So I scooped the first scoop, and it wasn’t completely full. And I scooped again, and it also wasn’t completely full. Then I scooped a little more, to compensate — but decided it probably wasn’t enough of a discrepancy-balancer, so scooped another “little more”.

And that’s how I scooped four times with a 1/2 cup scoop but only got 1 cup of flour!

Well, we’ll call it 1 cup of flour. We don’t really know what it actually was. In all likelihood it could have been 1-1/4 cups.

Mix & Finish

Finally I mix all the dry ingredients into the wet ingredients. But it’s really sticky. Not quite to the point of being dough — but definitely not loose like cake batter.

Oh! Apples! Ah ha! Into the bowl go the remaining diced apples and whatever lemon juice they were soaking in. (Note that the recipe didn’t tell me how much lemon juice to add to the apples, so for all I know I’m accidentally making a lemon cake at this point…)

Mix it up and now it’s finally looking more like a batter. *phew*

Pour it all into the pan on top of the decorative raw sugar and apple layer, tap it on the counter a few times to level it out, and then into the pot (which has been pre-loaded with water and a trivet).

Cook on High pressure for 20 minutes, with a full natural release.

Inspect & Extract

Open the lid for the first look, and it appears to be pale and underdone. But the toothpick test comes out surprisingly clean, and then I remember “pale and underdone” is standard appearance for steamed cakes. So out it comes.

I check the recipe instructions for what comes next: Invert into a plate.

Dammit, this is an upside down cake. I totally didn’t need to use the push pan. *grumble* *grumble* *grumble*

But invert it, I do. And let me tell you — push pans were not exactly designed to be inverted. Especially when you apparently did not correctly grease and flour the sides of your pan. And double-especially when you completely forgot to run a knife around the edges first.

Somehow I managed to not burn myself too much while trying to pull the outer ring of the pan off the stuck-to-it cake, while also trying to not squish the cake too much by using the bottom disc of the pan for leverage. Eventually I get the inverted cake fully extracted, and the parchment peeled off.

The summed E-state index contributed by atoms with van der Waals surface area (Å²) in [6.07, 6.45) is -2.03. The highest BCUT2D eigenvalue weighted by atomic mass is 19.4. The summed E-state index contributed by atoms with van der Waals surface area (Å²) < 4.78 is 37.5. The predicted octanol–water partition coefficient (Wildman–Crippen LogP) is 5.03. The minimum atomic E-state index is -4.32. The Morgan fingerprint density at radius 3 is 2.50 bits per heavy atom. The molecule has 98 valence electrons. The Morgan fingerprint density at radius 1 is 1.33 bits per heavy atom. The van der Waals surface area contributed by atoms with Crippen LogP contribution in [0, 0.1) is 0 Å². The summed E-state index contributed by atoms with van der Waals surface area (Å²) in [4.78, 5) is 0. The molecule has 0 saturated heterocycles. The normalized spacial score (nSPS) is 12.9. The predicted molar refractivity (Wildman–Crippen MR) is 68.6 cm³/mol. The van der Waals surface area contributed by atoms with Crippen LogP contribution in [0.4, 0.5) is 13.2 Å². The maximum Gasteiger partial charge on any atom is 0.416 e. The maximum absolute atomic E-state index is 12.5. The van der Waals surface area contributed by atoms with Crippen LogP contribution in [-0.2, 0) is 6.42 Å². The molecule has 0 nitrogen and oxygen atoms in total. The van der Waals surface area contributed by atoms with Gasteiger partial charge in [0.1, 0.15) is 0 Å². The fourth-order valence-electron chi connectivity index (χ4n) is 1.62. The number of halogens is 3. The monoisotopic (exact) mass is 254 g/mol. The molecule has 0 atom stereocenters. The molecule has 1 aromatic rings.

Annnndddd… as soon as I peel the parchment off (aka: remove the supporting structure it was providing) the edges of the cake start falling off.

Now — this could have been because I didn’t let it cool at all. Or this could have been because I didn’t exactly measure my ricotta or my flour properly. But fortunately it’s only a minor landslide, and not a catastrophic collapse of the whole cake.

I immediately classify the landslide casualties as quality assurance taste test pieces.

Nom. Nom. Nom.


This one is getting classified as Dumpster Fire Level 2: Surprising Success.

So here’s what it looks like. (I’m including two extra-large versions of the photos this time, so you can see the detail — so you’ll need to keep scrolling past the first big picture.)

If I’d actually used the correct amount of raw sugar, and had the decorative apple slices, I think this would have ended up looking really awesome!

You can see here where the raw sugar made a nice little crust in places — but not everywhere, since I didn’t use enough.

And here you can get a pretty good look at the final texture — though note that it is likely a little wonky due to my “creative” flour and ricotta measuring techniques.

But — holy cow it was yummy anyway! I can only imagine how fabulous it could have been had I done it properly!

I chowed down on a generous 1/4 slice right away as my 1am snack.  The remaining 1/4 slices got chowed down as breakfast, lunch, and afternoon snack. 😀

It was damn tasty both warm, and cold. But I think I liked it a little better as cold, because the texture was more firmed up. (The pix are from the lunch slice, so show the chilled texture instead of the hot texture. The hot texture was pretty delicate, as evidenced by the landslide when I removed the parchment paper.)

The only thing I would change for next time (besides, y’know, doing it properly) would be to add even more cinnamon.

So there ya have it! Upside Down Apple Ricotta Cake, courtesy of Hip Pressure cooking.

Pop on over and give it a try!

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  • Beth Ann Fuchs

    Definitely something on my to try list now that I see your results. Might be a while since I only cook sweets on the weekend when I have time to deal with them. Most often on the weeknights it is a struggle to get dinner out of the pot before it is time to go to bed.

    • Jen Neefer

      I’m sure it would hold up just fine on keep-warm all night, until breakfast… 😉 😉 😉

      • Beth Ann Fuchs

        Ricotta is in the shopping cart for pickup on Wednesday. Nectarines are being delivered in my co-op box this week. I see a nectarine ricotta cake in my future!

        • Jen Neefer

          Woo Hoo! That sounds awesome!!

          • Beth Fuchs

            Well hell. The nectarines last week were pitiful, but this week they looked great albeit a little unripe. Put them aside to ripen a bit and let them sit longer than they needed. There are no salvageable nectarines. I may need to rethink my plans a bit.

  • Mary Neese

    You! I measure flour that way, too! And it usually works! I will try this cake. It sounds easy and yummy!

  • Marysue

    Well….you’ve just talked me out of buying a push pan to use in my IP!!! LOL. BUT you’ve talked me INto trying this recipe! It looks yummy….I’m glad it turned out for you!

    • Jen Neefer

      The push pan should be perfect the for cheesecake — way better than the springform pan has been. But it’s definitely not the appropriate tool for an upside down cake!